Several physiopathological conditions, not necessarily associated with early obvious neurological signs [56], share the occurrence of cerebral hypoperfusion episodes for which the detection of molecular indicators in the early hours may be useful in clinical settings to prevent irreversible cerebral damage. The question of whether plasmatic changes of AEA and lipoperoxides could represent additional specific markers in humans should be further investigated.

Conclusions

The present study showed that the 30/60 min BCCAO/R procedure activates the ECS in rat and induces parallel changes in the fatty acid tissue profile (namely decreased levels of DHA and increased the lipoperoxides) and COX-2 levels in the rat frontal cortex. In addition, we found that BCCAO/R increased plasmatic levels of anandamide and lipoperoxides. The molecular changes induced by the BCCAO/R are evaluated on the basis of a single time point of reperfusion and, so far, this aspect represents an intrinsic limitation. Additional studies are warranted to evaluate both the time course of these changes during longer time points of reperfusion (e.g., at 6, 12 and 24 h after BCCAO/R) and the possible effects of dietary compounds in preventing BCCAO/R-induced oxidative stress.

In conclusion this study shows that BCCAO/R-induced positive modulation of the ECS. As far as we aware, this is the first study that has investigated early changes that can be easily traced in brain tissue as well as in plasma, and may be interpreted as indicative of the tissue physiological response to the oxidative stress induced by the BCCAO/R. The variations observed suggest that the activation of the ECS and the increase of pro-inflammatory substances are events that may be directly correlated.

Abbreviations

AEA, anandamide: 

N-arachidonoyl-ethanolamide

2-AG: 

2-arachidonoyl-glycerol

BCCAO/R: 

Bilateral common carotid artery occlusion/reperfusion

COX-2: 

Cyclooxygenase-2

DHA: 

Docosahexaenoic acid

eCBs: 

Endocannabinoids

ECS: 

Endocannabinoid system

GAPDH: 

Glyceraldehyde phosphate dehydrogenase

NAE: 

N-acylethanolamides

OEA: 

Oleoylethanolamide

PB: 

Phosphate buffer

PBS: 

Phosphate buffered saline

PEA: 

Palmitoylethanolamide

PPAR: 

Peroxisome-proliferator activated receptor

PUFA: 

Polyunsaturated fatty acids

SDS: 

Sodium dodecyl sulfate

TBS-T: 

Tris-buffered saline-Tween 20

Declarations

Aknowledgements

The study was partially supported by Fondazione Banco di Sardegna. LP was funded with a research fellowship by the Regione Autonoma della Sardegna.

Funding

This work was supported by Grant from University of Cagliari (Progetti di Ricerca di Interesse Dipartimentale, PRID 2015) and Regione Autonoma della Sardegna (LP).

Availability of data and materials

The datasets obtained during and/or analyzed during the current study are available from the corresponding author on reasonable request.

Authors’ contributions

MQ and SB conceived the study, participated in its design and coordination and drafting, and wrote the manuscript; LP conceived and participated in the design of the study, carried out the protein analysis, elaborated the data; TM performed the surgery, carried out protein analysis and elaborated the data; MPS and MB carried out the tissue sampling and performed the statistical analysis of western blot data; SL, GC and EM, participated in the design of the study, performed the eCB analysis and elaborated the data; LM performed the fatty acid analysis and elaborated the data; MC gave a critical contribution to the manuscript. All authors read and approved the final manuscript.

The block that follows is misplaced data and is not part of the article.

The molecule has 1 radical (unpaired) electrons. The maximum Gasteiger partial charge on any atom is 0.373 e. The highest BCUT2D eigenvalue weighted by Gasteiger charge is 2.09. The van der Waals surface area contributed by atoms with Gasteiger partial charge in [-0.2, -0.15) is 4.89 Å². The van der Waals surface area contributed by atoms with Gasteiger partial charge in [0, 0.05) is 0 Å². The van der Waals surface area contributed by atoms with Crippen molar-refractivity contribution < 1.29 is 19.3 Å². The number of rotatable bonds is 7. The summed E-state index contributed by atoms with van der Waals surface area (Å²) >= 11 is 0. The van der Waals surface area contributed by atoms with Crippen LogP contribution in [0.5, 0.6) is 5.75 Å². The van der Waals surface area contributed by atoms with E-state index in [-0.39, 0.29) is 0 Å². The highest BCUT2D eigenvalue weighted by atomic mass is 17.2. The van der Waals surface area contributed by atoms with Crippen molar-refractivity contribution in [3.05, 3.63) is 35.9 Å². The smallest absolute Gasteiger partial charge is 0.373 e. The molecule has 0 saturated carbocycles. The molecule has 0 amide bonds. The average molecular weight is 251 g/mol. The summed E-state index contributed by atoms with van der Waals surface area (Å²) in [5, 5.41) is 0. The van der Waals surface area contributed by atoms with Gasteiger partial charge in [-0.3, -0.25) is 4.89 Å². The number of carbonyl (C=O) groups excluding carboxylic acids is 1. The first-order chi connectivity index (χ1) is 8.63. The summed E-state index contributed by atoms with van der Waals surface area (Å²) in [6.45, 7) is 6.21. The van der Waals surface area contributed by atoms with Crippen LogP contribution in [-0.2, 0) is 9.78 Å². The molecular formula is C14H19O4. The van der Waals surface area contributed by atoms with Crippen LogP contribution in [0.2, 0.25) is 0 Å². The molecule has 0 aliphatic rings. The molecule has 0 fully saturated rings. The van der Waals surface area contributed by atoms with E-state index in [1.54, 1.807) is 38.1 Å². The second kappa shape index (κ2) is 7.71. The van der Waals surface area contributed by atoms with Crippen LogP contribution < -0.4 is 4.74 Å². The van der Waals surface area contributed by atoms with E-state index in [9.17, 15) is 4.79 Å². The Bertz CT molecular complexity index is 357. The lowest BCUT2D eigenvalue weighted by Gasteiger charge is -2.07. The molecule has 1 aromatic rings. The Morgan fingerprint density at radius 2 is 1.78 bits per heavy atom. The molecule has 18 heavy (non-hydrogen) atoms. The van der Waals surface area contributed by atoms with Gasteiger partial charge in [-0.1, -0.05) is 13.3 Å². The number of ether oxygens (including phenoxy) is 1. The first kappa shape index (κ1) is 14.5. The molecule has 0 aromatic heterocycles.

Competing interests

The authors declare that they have no competing interests.

Consent for publication

Not applicable.

Ethics approval and consent to participate

Not applicable.

Open AccessThis article is distributed under the terms of the Creative Commons Attribution 4.0 International License (http://creativecommons.org/licenses/by/4.0/), which permits unrestricted use, distribution, and reproduction in any medium, provided you give appropriate credit to the original author(s) and the source, provide a link to the Creative Commons license, and indicate if changes were made. The Creative Commons Public Domain Dedication waiver (http://creativecommons.org/publicdomain/zero/1.0/) applies to the data made available in this article, unless otherwise stated.

Authors’ Affiliations

(1)
Department of Biomedical Sciences, Cittadella Universitaria di Monserrato

References

  1. Traystman RJ, Kirsch JR, Koehler RC. Oxygen radical mechanisms of brain injury following ischemia and reperfusion. J Appl Physiol. 1991;71:1185–95.PubMedGoogle Scholar
  2. Coyle P, Panzenbeck MJ. Collateral development after carotid artery occlusion in Fischer 344 rats. Stroke. 1990;21:316–21.View ArticlePubMedGoogle Scholar
  3. Quartu M, Serra MP, Boi M, Pillolla G, Melis T, Poddighe L, et al. Effect of acute administration of Pistacia lentiscus L. essential oil on rat cerebral cortex following transient bilateral common carotid artery occlusion. Lipids Health Dis. 2012;11:8.View ArticlePubMedPubMed CentralGoogle Scholar
  4. Lapi D, Vagnani S, Pignataro G, Esposito E, Paterni M, Colantuoni A. Rat pial microvascular responses to transient bilateral common carotid artery occlusion and reperfusion: quercetin’s mechanism of action. Front Physiol. 2012;3:99.PubMedPubMed CentralGoogle Scholar
  5. Schäbitz WR, Giuffrida A, Berger C, Aschoff A, Schwaninger M, Schwab S, et al. Release of fatty acid amides in a patient with hemispheric stroke: a microdialysis study. Stroke. 2002;33:2112–4.View ArticlePubMedGoogle Scholar
  6. Melis MP, Angioni E, Carta G, Murru E, Scanu P, Spada S, et al. Characterization of conjugated linoleic acid and its metabolites by RPHPLC with diode array detector. Eur J Lipid Sci Technol. 2001;103:617–21.View ArticleGoogle Scholar
  7. Schomacher M, Müller HD, Sommer C, Schwab S, Schäbitz WR. Endocannabinoids mediate neuroprotection after transient focal cerebral ischemia. Brain Res. 2008;1240:213–20.View ArticlePubMedGoogle Scholar